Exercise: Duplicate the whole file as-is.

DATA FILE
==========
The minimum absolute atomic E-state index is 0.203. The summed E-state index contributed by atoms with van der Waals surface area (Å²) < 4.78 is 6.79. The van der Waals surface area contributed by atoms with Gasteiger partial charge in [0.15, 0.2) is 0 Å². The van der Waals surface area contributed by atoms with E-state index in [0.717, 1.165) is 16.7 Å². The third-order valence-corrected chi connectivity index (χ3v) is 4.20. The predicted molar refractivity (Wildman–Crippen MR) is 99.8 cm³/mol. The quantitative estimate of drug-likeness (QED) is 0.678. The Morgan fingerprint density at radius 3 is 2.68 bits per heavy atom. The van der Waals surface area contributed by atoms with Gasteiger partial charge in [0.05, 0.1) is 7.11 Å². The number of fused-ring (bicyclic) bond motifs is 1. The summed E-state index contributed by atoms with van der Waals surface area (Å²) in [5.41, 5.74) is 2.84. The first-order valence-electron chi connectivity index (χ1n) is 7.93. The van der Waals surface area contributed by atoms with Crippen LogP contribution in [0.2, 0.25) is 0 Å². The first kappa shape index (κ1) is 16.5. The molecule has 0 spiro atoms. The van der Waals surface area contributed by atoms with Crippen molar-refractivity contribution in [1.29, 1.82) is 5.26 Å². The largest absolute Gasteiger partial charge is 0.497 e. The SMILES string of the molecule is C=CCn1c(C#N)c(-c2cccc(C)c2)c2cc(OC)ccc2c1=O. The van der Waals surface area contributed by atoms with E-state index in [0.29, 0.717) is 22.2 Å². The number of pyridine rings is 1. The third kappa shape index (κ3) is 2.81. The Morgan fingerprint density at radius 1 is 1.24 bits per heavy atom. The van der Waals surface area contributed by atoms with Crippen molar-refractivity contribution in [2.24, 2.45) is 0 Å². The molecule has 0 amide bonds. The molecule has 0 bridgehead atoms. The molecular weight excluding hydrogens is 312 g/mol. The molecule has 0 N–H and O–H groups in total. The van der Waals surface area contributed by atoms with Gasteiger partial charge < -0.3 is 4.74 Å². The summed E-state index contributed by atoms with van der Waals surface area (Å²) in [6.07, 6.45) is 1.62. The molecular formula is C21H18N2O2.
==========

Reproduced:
The minimum absolute atomic E-state index is 0.203. The summed E-state index contributed by atoms with van der Waals surface area (Å²) < 4.78 is 6.79. The van der Waals surface area contributed by atoms with Gasteiger partial charge in [0.15, 0.2) is 0 Å². The van der Waals surface area contributed by atoms with E-state index in [0.717, 1.165) is 16.7 Å². The third-order valence-corrected chi connectivity index (χ3v) is 4.20. The predicted molar refractivity (Wildman–Crippen MR) is 99.8 cm³/mol. The quantitative estimate of drug-likeness (QED) is 0.678. The Morgan fingerprint density at radius 3 is 2.68 bits per heavy atom. The van der Waals surface area contributed by atoms with Gasteiger partial charge in [0.05, 0.1) is 7.11 Å². The number of fused-ring (bicyclic) bond motifs is 1. The summed E-state index contributed by atoms with van der Waals surface area (Å²) in [5.41, 5.74) is 2.84. The first-order valence-electron chi connectivity index (χ1n) is 7.93. The van der Waals surface area contributed by atoms with Crippen LogP contribution in [0.2, 0.25) is 0 Å². The first kappa shape index (κ1) is 16.5. The molecule has 0 spiro atoms. The van der Waals surface area contributed by atoms with Crippen molar-refractivity contribution in [1.29, 1.82) is 5.26 Å². The largest absolute Gasteiger partial charge is 0.497 e. The SMILES string of the molecule is C=CCn1c(C#N)c(-c2cccc(C)c2)c2cc(OC)ccc2c1=O. The van der Waals surface area contributed by atoms with E-state index in [0.29, 0.717) is 22.2 Å². The number of pyridine rings is 1. The third kappa shape index (κ3) is 2.81. The Morgan fingerprint density at radius 1 is 1.24 bits per heavy atom. The van der Waals surface area contributed by atoms with Crippen molar-refractivity contribution in [2.24, 2.45) is 0 Å². The molecule has 0 amide bonds. The molecule has 0 bridgehead atoms. The molecular weight excluding hydrogens is 312 g/mol. The molecule has 0 N–H and O–H groups in total. The van der Waals surface area contributed by atoms with Gasteiger partial charge < -0.3 is 4.74 Å². The summed E-state index contributed by atoms with van der Waals surface area (Å²) in [6.07, 6.45) is 1.62. The molecular formula is C21H18N2O2.